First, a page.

Party accused of asking NRA for money to influence Australian gun law
One Nation's Pauline Hanson and Steve Dickson criticized Al Jazeera. File photo: Lisa Maree Williams/Getty Images
Australian Prime Minister Scott Morrison denounced a right-wing populist party Tuesday after its officials were filmed seeking millions of dollars in U.S. funding in exchange for pushing to ease Australia's strict gun laws.
The details: Al Jazeera's undercover report showed One Nation officials Steve Dickson and James Ashby meeting with U.S. pro-gun representatives. At one point, an NRA rep rejected their request for A$10 million ($7.1 million) in funding — which they said could win them enough seats in Australia’s Senate to influence government decisions. At a press conference Tuesday, Dickson and Ashby blamed alcohol for the incident.
What they're saying: Morrison said at a press conference he found reports that One Nation officials had sought to "sell Australia's gun laws to the highest bidders, to a foreign buyer" abhorrent.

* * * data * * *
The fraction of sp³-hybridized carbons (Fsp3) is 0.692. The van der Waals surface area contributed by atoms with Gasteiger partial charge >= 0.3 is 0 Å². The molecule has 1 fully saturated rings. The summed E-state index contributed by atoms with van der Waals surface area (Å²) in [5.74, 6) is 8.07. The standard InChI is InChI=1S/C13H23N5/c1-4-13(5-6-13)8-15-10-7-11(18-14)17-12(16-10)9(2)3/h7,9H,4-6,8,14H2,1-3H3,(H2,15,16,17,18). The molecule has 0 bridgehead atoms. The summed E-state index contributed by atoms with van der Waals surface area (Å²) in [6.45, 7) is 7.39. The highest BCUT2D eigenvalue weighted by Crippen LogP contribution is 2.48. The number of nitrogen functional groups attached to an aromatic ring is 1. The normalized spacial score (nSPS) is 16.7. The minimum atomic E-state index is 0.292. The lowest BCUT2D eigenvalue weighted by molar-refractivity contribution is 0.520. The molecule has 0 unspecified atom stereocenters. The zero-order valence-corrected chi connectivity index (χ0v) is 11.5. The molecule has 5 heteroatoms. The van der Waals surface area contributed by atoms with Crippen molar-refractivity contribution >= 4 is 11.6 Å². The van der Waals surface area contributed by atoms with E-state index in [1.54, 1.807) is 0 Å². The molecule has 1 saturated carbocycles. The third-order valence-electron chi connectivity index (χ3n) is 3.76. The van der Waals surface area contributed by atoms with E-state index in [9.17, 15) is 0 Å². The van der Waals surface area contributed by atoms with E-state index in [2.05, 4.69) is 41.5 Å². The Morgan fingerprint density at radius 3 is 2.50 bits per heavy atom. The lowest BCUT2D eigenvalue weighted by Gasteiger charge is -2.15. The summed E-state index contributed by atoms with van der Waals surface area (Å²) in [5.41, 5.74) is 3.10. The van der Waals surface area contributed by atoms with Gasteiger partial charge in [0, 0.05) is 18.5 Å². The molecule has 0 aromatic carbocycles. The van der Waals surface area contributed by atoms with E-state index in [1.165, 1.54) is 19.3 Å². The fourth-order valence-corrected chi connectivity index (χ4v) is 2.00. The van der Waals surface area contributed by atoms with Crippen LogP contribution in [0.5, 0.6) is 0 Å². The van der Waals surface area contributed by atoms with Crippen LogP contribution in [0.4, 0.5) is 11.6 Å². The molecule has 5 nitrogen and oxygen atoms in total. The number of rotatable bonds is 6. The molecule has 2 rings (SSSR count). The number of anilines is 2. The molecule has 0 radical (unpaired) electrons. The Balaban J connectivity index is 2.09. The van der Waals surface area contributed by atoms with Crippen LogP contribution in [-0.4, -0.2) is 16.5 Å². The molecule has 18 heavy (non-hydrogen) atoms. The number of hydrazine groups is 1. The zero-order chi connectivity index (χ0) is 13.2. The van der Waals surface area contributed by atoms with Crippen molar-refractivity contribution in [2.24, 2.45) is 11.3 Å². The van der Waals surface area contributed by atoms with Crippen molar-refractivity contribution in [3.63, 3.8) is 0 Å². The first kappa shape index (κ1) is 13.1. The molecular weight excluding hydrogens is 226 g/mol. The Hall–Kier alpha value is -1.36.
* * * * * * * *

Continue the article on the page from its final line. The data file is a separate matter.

Driving the news: The Al Jazeera documentary comes at a sensitive time for the gun debate in Australasia, after this month's New Zealand terrorist attack. One Nation has long supported easing Australia's gun restrictions, but it says it's always complied with the law.
The other side: One Nation alerted police to Al Jazeera's report, describing the news outlet as a "state-owned propaganda arm of the Qatari government." The political party has been widely criticized for being anti-Muslim. One Nation said in a statement Al Jazeera targeted it "because of its strong approach to reducing immigration numbers and a travel ban on countries with terrorism links," according to 9 News.
- Ashby said the conversations with the NRA were to look at nothing more than the techniques they had used that helped the Trump campaign. "This was about sourcing technology, an understanding of how they operate, but never was it about seeking $20 million from the NRA," he said.
- "I will be the first to admit, we'd arrived in America, we got on the sauce," Ashby said, referring to Australian slang for drinking alcohol. "We'd had a few drinks and that's where those discussions took place — not with any potential donors."
- The one Nation officials also blamed the the undercover Al Jazeera reporter for "skulduggery."
The backdrop: Morrison praised former Prime Minister John Howard for tightening legislation after the 1996 Port Arthur Massacre, which resulted in a ban on fully automatic and semi-automatic weapons in Australia.